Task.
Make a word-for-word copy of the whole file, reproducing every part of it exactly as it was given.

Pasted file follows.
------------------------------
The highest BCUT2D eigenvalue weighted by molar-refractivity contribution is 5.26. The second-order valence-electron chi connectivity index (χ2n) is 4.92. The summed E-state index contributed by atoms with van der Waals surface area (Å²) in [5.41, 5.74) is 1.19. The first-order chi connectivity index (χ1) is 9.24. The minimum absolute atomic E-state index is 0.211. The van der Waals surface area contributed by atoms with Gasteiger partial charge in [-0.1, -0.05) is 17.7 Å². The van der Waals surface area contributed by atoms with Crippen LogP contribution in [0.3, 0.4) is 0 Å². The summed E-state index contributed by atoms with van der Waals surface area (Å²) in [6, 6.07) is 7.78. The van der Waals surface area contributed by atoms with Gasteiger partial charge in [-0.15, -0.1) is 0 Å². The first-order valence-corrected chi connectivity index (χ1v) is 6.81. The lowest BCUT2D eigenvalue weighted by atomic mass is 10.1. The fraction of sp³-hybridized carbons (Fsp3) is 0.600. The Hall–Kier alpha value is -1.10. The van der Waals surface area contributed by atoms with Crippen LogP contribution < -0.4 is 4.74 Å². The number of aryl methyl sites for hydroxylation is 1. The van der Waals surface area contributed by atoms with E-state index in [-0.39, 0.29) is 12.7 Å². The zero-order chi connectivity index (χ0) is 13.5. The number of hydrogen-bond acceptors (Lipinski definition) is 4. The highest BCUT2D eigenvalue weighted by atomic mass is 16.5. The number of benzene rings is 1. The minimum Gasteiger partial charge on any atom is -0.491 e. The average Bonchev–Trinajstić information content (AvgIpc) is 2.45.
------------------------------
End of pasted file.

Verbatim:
The highest BCUT2D eigenvalue weighted by molar-refractivity contribution is 5.26. The second-order valence-electron chi connectivity index (χ2n) is 4.92. The summed E-state index contributed by atoms with van der Waals surface area (Å²) in [5.41, 5.74) is 1.19. The first-order chi connectivity index (χ1) is 9.24. The minimum absolute atomic E-state index is 0.211. The van der Waals surface area contributed by atoms with Gasteiger partial charge in [-0.1, -0.05) is 17.7 Å². The van der Waals surface area contributed by atoms with Crippen LogP contribution in [0.3, 0.4) is 0 Å². The summed E-state index contributed by atoms with van der Waals surface area (Å²) in [6, 6.07) is 7.78. The van der Waals surface area contributed by atoms with Gasteiger partial charge in [-0.15, -0.1) is 0 Å². The first-order valence-corrected chi connectivity index (χ1v) is 6.81. The lowest BCUT2D eigenvalue weighted by atomic mass is 10.1. The fraction of sp³-hybridized carbons (Fsp3) is 0.600. The Hall–Kier alpha value is -1.10. The van der Waals surface area contributed by atoms with Crippen LogP contribution < -0.4 is 4.74 Å². The number of aryl methyl sites for hydroxylation is 1. The van der Waals surface area contributed by atoms with E-state index in [-0.39, 0.29) is 12.7 Å². The zero-order chi connectivity index (χ0) is 13.5. The number of hydrogen-bond acceptors (Lipinski definition) is 4. The highest BCUT2D eigenvalue weighted by atomic mass is 16.5. The number of benzene rings is 1. The minimum Gasteiger partial charge on any atom is -0.491 e. The average Bonchev–Trinajstić information content (AvgIpc) is 2.45.